This year has been a bunch of ebbs and flows for Kirkpatrick in just three games. Cincinnati has pedestrian-like No. 23 ranking in passing yards allowed this year, and Kirkpatrick hasn’t necessarily let up long touchdown bombs, but...
In the first three games of 2018, Kirkpatrick has had at least four golden opportunities for a game-changing interception. Capitalizing on those plays is what Teryl Austin has preached this offseason, but both Kirkpatrick and his entire unit failed in this capacity last week against the Panthers.
Additionally, Kirkpatrick has seemed to be the victim of conversions of some big third downs. Aside from allowing Devin Funchess corral a touchdown last week, he was victimized on two other third-and-long conversion opportunities.
All of this seems to hurt more, given the news that he was seen working on catching the football this week. He was also seen cradling footballs during post-practice interviews leading up to Sunday’s clash against Carolina, but it didn’t seem to ring home.
Like Ross, Kirkpatrick is a bit of a victim of his draft status. There were rumors that even when the Bengals made No. 27 a first-round pick back in 2012, then-defensive coordinator Mike Zimmer had to teach him proper backpedaling techniques and the like. Hence his stay on the bench for most of his first three seasons.
However, seven years later, he’s one of the veterans the team is leaning on at the moment. Missed interception opportunities aside, he should be a guy who gives stability to a secondary with a much different look this year.
Yet, for those Pro Football Focus nerds out there, the numbers favor Kirkpatrick—particularly as a No. 1A corner for the Bengals. In 2018, Kirkpatrick has a 70.0 rating which puts him in the “above average” to “good” category.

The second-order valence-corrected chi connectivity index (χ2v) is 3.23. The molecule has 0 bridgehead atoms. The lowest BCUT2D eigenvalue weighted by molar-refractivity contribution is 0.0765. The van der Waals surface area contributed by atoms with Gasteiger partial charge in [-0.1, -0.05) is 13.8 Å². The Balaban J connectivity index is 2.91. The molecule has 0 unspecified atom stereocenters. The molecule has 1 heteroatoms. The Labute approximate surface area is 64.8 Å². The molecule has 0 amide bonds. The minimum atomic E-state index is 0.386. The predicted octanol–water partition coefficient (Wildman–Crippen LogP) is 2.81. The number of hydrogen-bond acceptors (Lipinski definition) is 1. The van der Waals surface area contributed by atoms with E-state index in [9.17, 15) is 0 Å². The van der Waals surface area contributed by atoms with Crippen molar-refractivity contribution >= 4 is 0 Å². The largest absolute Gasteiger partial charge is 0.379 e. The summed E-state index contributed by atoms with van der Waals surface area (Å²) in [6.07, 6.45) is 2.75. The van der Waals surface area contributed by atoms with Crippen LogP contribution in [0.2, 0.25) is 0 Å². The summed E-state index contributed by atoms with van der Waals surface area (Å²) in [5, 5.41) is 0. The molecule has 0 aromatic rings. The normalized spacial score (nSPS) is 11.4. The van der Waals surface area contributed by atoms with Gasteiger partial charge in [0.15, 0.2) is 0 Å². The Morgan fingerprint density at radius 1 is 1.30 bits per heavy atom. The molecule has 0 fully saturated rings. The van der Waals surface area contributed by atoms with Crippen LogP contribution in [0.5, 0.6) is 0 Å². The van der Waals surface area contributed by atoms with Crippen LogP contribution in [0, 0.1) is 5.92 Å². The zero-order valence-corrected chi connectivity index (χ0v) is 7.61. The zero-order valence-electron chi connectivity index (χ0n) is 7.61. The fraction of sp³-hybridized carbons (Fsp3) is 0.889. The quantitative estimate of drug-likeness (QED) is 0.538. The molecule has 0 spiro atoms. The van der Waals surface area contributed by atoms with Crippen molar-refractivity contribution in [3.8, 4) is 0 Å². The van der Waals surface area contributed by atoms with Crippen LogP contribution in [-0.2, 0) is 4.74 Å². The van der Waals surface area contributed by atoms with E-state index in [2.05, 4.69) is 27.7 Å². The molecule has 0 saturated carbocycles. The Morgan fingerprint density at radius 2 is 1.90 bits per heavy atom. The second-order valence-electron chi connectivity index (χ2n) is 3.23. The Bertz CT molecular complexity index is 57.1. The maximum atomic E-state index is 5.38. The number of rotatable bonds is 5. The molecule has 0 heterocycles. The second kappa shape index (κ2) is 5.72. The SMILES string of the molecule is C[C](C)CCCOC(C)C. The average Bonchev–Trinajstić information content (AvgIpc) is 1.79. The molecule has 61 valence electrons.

It’s no secret that Marvin Lewis and the Bengals love first round corners, as they currently employ three of them, including Kirkpatrick. And, for most intents and purposes, Kirkpatrick is holding up his end of the bargain—especially when one considers Lewis’ high prioritizing of locker room staples, which Kirkpatrick seems to have embraced after signing his big contract.
Still, what if he grabbed at least some of those “gimme” interceptions...
Also on this week’s show, one of our listeners was asking why Malik Jefferson isn’t getting a shot. Of course, this comes on the heels of a 230-yard rushing performance by the Panthers last week, and the Bengals’ preference to trot out a group of linebackers who seem to be a step behind most plays.
Hardy Nickerson, Jordan Evans, Nick Vigil and Vincent Rey have somewhat-admirably held down the fort in the wake of the absences of Preston Brown and Vontaze Burfict, but this is a completely different unit without them.
Why isn’t Jefferson getting a look? Will it really hold the team back that much?
We don’t fully know the answers to these questions, just like we don’t know why Christian Westerman continues to wither away on the bench. However, we do know that Lewis hasn’t traditionally trusted young players with significant roles.
Hell, it took an insane 2012 preseason and subsequent injury to Thomas Howard (RIP) before Burfict got his chance with the club. At certain positions and in certain points of the season, Lewis wants steady veterans over the wild card rookies.
And, unfortunately, that’s who Jefferson is at this point. Is he P.J. Dawson, or is he Tremaine Edmunds? Somewhere in between?
On this week’s episode, we grasped at straws a bit, but there is a form of a comparison to be made, in terms of a pro-Jefferson argument. It’s in some of the dominant defenses displayed by the Ravens and Steelers from 2003-2013.
The Pittsburgh Steelers and Baltimore Ravens employed some of the NFL’s best defenses for over a decade. And, both of them trotted out spark plugs of players in Troy Polamalu and Ed Reed.
Aside from their own immense skill set, what was a common denominator of those defenses and Reed/Polamalu? They were largely given free reign in what were defenses filled with surrounding disciplined players.
Given Jefferson’s raw athleticism, but “wild child” ways, it’s understandable that he has had to bide his time. But, what if he’s flanked with a number of high IQ players on the Bengals’ defense?
Once Brown, Burfict and Michael Johnson all return, maybe that’s the time to let the young colt out of the stable. Oh yeah, it appears as if that most of that will happen this week, if not fully coming to fruition in Week 5.